January 1, 2010
LLB Turns Five Years Old: Another Day, Another Post
Five years, that's got to be something like 35 years in blog-years -- never thought I would be here today writing this post.
Way Back When. I launched LLB on January 1, 2005 just to add a law librarian blog to the mix of blogs being published by the Law Professor Blogs Network I co-founded in 2004 -- never thought either would amount to much at the time. Initially I was blogging solo, then I added co-editors to help out, first Cincinnati Law's Ron Jones in 2006 and now DePaul Law's Mark Giangrande (since 2009), plus many great contributing editors over the years. At the time the law librarian/law library blogosphere was relatively uncrowded. Not so anymore. There's plenty of great blogs regularly publishing now, many by (much) younger professional law librarians full of energy and fresh new ideas. The widespread use of RSS feeds for web destinations, the somewhat late arrival of AALL blogs (compared to what was going on in 2005), and the popularization of other social media forms of communication have made it much easier for law librarians to stay informed and to share their opinions about professional developments. Some of the earlier law librarian/law library blogs have gone silent or publish far less frequently than they once did. That's understandable. Blogging is no longer the Next Big Thing. It's now a relatively mature form of web communication with many alternative social networking formats offering excellent options.
We keep plugging away on LLB but god knows for how much longer -- perhaps five years is more like 70 in blog-years. It can feel like that sometimes, particularly last year when I went through the hell that was a 5-month spell of cluster headaches because my doctor in her infinite wisdom decided my meds had to be changed. Blogging on lithium -- the same drug used to put asylum inmates in One Flew Over the Cuckoo's Nest into a zombie state -- was "a trip." At least electro-shock therapy wasn't involved. If it was up to my long-suffering blog widow, Lynette, I would have stopped a year or two ago. I'm surprised she hasn't tried to perform a lobotomy while I'm asleep. Maybe she has. Maybe it has been successful! If you were a zoombie, would you know it?
Blogging can be a grind, but when it is, it's a grind of my own making because I believe the blogging platform is best suited for regular posting, not occasional publications nor micro-bursts into the ether. When the ABA Journal was soliciting blog recommendations for its top law blogs last year, it called for blogs that published at least three times a week. By implication, the ABA Journal was recognizing what was appropriate for this form of web communications. LLB has never missed a day in five years. That doesn't mean every day's RSS feed contains must-reads; clearly that's not the case. They're just blog posts, nothing more, nothing less, and in my case they are oftentimes the result of an early morning caffeinated rush to see what's been going on before I head off to the "day job." We, or at least I, make no attempt to be the first to publish something. Oftentimes, what's really interesting is others' responses to breaking developments so I tend to hold off rushing to publish something so I can read and link to both the development at the moment and others' opinions on the matter. LLB is not necessarily breaking the news but does try to add some context to it.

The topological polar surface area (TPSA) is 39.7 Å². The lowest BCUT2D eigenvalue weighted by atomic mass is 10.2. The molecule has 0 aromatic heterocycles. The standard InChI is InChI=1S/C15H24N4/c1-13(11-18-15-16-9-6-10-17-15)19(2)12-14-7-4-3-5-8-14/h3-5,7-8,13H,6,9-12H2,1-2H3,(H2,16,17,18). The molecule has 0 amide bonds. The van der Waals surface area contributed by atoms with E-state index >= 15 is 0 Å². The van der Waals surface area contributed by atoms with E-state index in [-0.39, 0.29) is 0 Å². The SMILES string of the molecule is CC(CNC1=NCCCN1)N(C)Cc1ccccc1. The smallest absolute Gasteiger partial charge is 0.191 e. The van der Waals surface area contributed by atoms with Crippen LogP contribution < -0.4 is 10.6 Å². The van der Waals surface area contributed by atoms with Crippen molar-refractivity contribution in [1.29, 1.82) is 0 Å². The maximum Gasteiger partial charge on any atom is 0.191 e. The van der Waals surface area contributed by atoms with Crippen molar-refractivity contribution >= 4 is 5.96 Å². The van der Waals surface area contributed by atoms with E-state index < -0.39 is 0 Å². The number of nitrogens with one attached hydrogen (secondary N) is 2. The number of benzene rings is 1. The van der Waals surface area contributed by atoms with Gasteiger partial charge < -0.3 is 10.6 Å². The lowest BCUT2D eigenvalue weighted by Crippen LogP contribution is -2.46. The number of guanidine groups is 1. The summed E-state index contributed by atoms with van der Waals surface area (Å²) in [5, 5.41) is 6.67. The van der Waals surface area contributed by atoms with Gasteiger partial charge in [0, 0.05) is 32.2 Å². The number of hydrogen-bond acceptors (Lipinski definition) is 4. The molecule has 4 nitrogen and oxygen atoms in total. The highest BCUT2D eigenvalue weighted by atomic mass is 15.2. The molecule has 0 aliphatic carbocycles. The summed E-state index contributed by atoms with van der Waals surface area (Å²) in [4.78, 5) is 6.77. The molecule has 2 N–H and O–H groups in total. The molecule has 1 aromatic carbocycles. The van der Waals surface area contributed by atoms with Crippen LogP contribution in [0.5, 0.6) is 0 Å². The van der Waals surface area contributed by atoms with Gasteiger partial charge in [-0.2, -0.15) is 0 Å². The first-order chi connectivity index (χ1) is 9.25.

Times Have Changed. One thing has changed over the years. In the early days, LLB focused on news and developments as a current awareness service of sorts for law librarians and others. We did little in the way of analysis and commentary. Now that the landscape of web communications has changed, we certainly have gotten more opinionated. Looking back over last year's posts, the library-vendor relationship, the anti-competitive effects of the legal publishing industry and its consequences on financing the provision of legal information resources in the current economic climate, the search for alternatives now and the very likely transformation of legal publishing in the not too distant future have been themes that stands out on LLB and in the law librarian blogosphere generally. I've added my 2-cents but I doubt it has been worth even that much.